Vietnam by train is a great way to travel if you are making your way up or down the coast. While I wouldn’t traverse the whole length of the country in one go (especially when flights between Hanoi and Saigon are so competitive) it’s good for the stops in between.
Trains in Vietnam follow a single north-south route, with just a few spur lines on the way. Most of the trains are plying the Hanoi-Saigon route, which is the train that I caught from Nha Trang to Saigon.
I booked train SE7, which departs Nha Trang at 8.35am, and arrives in Sai Gon at 4.05pm, making it a 7.5 hour journey.
I booked online in advance to save me going to the station, and to also get a good seat, or bed in this case.
If you like lying in bed all day reading books then this trip is for you. The beds in the sleeping cabins are fixed, so they are not converted into seats during the day (as they do in Thailand). I think the SE7 is the best train from Nha Trang to Saigon as it doesn’t depart or arrive at inconvenient hours.
The station at Nha Trang is centrally located and I walked there from my hotel in about 10 minutes.
I was at the station 30 minutes early and to my surprise the train arrived five minutes before the scheduled departure. The SE7 begins its journey in Hanoi the day before, so there is plenty of opportunity for it to be delayed along the way. Trains in Vietnam are known to be late so this was a good start.
There is an information board at the platform which will tell you which end of the platform to wait for your carriage.
Todays engine is the Doi Moi, which is the name of the economic reforms of Vietnam which began in 1986.
The track at Nha Trang does a loop through the city to save having to change engines at a dead-end track. This is the train track which I walked by while I was in Nha Trang.
Here is what the four-bed berth (first class sleeper) looks like.
You are assigned a bed number, and the old sheets are removed before you get to your bed. After we left an attendant came through and gave me a fresh sheet, but unlike the trains in Thailand they don’t make your bed.
I got a lower bunk, but if you don’t mind the top bunk both beds are the same size (compared to Thailand where the top bunk is smaller). There are no curtains on these beds, though being in a compartment you can seal yourself off from noise and light during night travel.
There was no dining compartment on this train so there are drink carts throughout the day and a lunch trolley.
I wasn’t expecting a power outlet so it was a bonus to find one at the light switch. In this case it is advantageous to have the top bunk. There are only two outlets between four beds, so a power strip would be handy here. The compartment was air-conditioned, and it wasn’t set to freezing as they do on some trains in Asia.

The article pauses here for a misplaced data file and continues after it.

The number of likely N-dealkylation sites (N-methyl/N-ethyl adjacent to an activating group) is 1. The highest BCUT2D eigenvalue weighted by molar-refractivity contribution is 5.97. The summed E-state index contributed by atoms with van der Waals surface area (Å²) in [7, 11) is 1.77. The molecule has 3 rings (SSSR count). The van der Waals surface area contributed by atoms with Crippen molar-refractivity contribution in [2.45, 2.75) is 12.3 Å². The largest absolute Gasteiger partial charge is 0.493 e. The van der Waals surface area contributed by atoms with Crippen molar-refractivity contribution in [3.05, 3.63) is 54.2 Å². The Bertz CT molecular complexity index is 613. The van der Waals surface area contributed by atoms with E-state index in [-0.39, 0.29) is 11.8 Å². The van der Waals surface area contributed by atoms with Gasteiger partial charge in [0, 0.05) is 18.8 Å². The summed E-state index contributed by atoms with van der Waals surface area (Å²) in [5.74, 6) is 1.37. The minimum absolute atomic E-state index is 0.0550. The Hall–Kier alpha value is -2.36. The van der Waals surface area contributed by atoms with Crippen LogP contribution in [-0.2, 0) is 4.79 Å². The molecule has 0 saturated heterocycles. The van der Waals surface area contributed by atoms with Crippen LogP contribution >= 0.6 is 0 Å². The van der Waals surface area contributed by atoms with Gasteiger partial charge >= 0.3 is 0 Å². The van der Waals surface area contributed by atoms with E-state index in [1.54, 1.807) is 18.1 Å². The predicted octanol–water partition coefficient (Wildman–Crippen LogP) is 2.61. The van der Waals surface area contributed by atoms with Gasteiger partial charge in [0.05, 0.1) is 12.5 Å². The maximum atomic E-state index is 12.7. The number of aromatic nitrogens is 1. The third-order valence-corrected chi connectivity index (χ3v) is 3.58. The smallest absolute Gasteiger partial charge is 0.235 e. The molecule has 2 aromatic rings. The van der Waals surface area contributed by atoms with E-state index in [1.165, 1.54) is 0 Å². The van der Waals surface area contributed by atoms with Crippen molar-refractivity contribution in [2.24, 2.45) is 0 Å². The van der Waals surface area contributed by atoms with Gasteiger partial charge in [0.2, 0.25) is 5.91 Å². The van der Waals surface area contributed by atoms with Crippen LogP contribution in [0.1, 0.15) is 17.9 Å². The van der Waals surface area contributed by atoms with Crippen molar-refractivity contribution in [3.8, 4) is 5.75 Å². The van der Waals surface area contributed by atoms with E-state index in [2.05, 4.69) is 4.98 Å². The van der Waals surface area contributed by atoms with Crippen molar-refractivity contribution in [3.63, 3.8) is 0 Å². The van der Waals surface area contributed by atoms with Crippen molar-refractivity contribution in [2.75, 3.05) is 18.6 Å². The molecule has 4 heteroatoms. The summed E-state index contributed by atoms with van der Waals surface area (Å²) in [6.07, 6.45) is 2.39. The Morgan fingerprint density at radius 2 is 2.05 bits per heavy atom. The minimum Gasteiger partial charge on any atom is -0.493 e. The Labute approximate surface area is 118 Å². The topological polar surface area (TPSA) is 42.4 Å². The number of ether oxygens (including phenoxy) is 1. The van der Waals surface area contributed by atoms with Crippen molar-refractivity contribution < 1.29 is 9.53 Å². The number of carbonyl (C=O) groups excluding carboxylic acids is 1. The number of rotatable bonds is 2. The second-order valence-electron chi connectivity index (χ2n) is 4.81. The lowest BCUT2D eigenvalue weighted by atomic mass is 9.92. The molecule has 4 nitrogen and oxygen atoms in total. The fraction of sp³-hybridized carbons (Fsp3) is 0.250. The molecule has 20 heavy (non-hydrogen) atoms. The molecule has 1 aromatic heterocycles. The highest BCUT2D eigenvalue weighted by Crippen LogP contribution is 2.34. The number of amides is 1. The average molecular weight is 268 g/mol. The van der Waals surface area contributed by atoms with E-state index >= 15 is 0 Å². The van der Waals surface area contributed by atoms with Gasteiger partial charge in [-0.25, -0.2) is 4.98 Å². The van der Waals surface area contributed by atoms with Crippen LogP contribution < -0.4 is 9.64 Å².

I went for a walk to see the other services on the train. There is a hot water unit for instant noodles and tea makers.
Other seats available include “Soft Seat” class, which offer individuals seats in 2×2 configuration.
The cheap seats are in the “Hard Seat” class. They are not joking when they say they are hard seats. These wooden seats resemble park benches. With passenger numbers declining from increased competition by low cost airlines, perhaps it’s time to do away with these seats and install more more comfortable seats.
There are squat toilets and western toilets onboard, so you may have to go exploring to find your preferred style.
Note that all toilets have bum guns, though you should bring your own toilet paper in case there is none.
As most of the railway is on a single track the north and south trains share the same line. As a result the trains are timed to pass each other at designated passing loops. This is why so many trains in Vietnam travel at odd hours of the day. And if one train is late it will have a knock-on effect for the timetable in the rest of the country.
Travelling through southern Vietnam you will see miles of dragonfruit plantations.
At one point the train was running parallel to a highway, where our train had the humiliation of being out-run by someone on a scooter.
If this is your first time arriving in Saigon by train, then you should rouse yourself out of bed and view the spectacle of passing through the districts of Saigon. Despite being the largest city in Vietnam, there is only one track to serve north and south trains, and the buildings are built close to the line.
To my amazement, the train arrived at exactly 16.05, just like it said it would on the ticket. The train terminates at “Ga Sai Son” (Saigon Railway Station), which still keeps its old name even though the city become Ho Chi Minh City in 1976. The station is in District 3, not far from District 1 and central Saigon.
The total journey is about 411km, so the 7.5-hour journey averages about 55km an hour. There were talks of a high-speed train from Hanoi to Saigon which would travel at 350KM/H. Another plan has a high-speed train from Ho Chi Minh City–Nha Trang via the new Long Thanh International Airport project (which I have included in my future Southeast Asia map).
I don’t think they need a high-speed train, but a train that can travel at 160KM/H (like the current fastest train in Southeast Asia) would reduce the travel time down to under 3 hours.
Flights between Nha Trang and Saigon only take 40 minutes, but if you are not in a hurry then take the train and enjoy the designated stay-in-bed day.
For more train travel ideas visit the guide to Southeast Asia trains.